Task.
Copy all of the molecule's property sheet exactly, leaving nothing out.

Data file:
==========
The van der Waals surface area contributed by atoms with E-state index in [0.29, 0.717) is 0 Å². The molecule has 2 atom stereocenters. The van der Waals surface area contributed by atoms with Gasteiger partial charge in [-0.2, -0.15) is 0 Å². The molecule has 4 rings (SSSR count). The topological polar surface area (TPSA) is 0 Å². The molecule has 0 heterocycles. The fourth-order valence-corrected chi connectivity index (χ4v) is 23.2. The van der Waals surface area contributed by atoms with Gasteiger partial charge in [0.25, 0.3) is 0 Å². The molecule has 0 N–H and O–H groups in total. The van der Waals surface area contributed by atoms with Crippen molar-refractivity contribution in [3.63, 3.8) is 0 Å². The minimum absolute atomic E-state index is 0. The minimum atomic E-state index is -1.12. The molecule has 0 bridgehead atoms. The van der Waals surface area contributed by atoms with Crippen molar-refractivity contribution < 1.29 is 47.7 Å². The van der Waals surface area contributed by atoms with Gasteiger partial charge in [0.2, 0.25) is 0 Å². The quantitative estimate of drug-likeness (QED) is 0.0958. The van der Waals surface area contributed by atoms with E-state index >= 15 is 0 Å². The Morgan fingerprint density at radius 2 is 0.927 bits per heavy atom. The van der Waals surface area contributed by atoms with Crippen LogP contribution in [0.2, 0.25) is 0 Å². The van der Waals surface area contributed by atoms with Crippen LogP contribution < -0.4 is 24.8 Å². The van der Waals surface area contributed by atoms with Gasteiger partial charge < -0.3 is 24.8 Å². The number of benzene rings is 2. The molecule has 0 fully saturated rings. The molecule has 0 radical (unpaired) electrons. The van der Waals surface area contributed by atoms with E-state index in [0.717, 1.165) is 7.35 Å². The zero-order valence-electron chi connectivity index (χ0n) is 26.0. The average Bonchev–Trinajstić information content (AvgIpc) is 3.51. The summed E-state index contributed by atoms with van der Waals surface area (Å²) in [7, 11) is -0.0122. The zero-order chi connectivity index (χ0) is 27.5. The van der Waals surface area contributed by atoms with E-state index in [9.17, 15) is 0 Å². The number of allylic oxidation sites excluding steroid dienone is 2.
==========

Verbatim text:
The van der Waals surface area contributed by atoms with E-state index in [0.29, 0.717) is 0 Å². The molecule has 2 atom stereocenters. The van der Waals surface area contributed by atoms with Gasteiger partial charge in [-0.2, -0.15) is 0 Å². The molecule has 4 rings (SSSR count). The topological polar surface area (TPSA) is 0 Å². The molecule has 0 heterocycles. The fourth-order valence-corrected chi connectivity index (χ4v) is 23.2. The van der Waals surface area contributed by atoms with Gasteiger partial charge in [0.25, 0.3) is 0 Å². The molecule has 0 N–H and O–H groups in total. The van der Waals surface area contributed by atoms with Crippen molar-refractivity contribution in [3.63, 3.8) is 0 Å². The minimum absolute atomic E-state index is 0. The minimum atomic E-state index is -1.12. The molecule has 0 bridgehead atoms. The van der Waals surface area contributed by atoms with Crippen molar-refractivity contribution < 1.29 is 47.7 Å². The van der Waals surface area contributed by atoms with Gasteiger partial charge in [0.2, 0.25) is 0 Å². The quantitative estimate of drug-likeness (QED) is 0.0958. The van der Waals surface area contributed by atoms with E-state index >= 15 is 0 Å². The Morgan fingerprint density at radius 2 is 0.927 bits per heavy atom. The van der Waals surface area contributed by atoms with Crippen LogP contribution in [0.2, 0.25) is 0 Å². The van der Waals surface area contributed by atoms with Crippen LogP contribution < -0.4 is 24.8 Å². The van der Waals surface area contributed by atoms with Gasteiger partial charge < -0.3 is 24.8 Å². The number of benzene rings is 2. The molecule has 0 fully saturated rings. The molecule has 0 radical (unpaired) electrons. The van der Waals surface area contributed by atoms with E-state index in [0.717, 1.165) is 7.35 Å². The zero-order valence-electron chi connectivity index (χ0n) is 26.0. The average Bonchev–Trinajstić information content (AvgIpc) is 3.51. The summed E-state index contributed by atoms with van der Waals surface area (Å²) in [7, 11) is -0.0122. The zero-order chi connectivity index (χ0) is 27.5. The van der Waals surface area contributed by atoms with E-state index in [9.17, 15) is 0 Å². The number of allylic oxidation sites excluding steroid dienone is 2.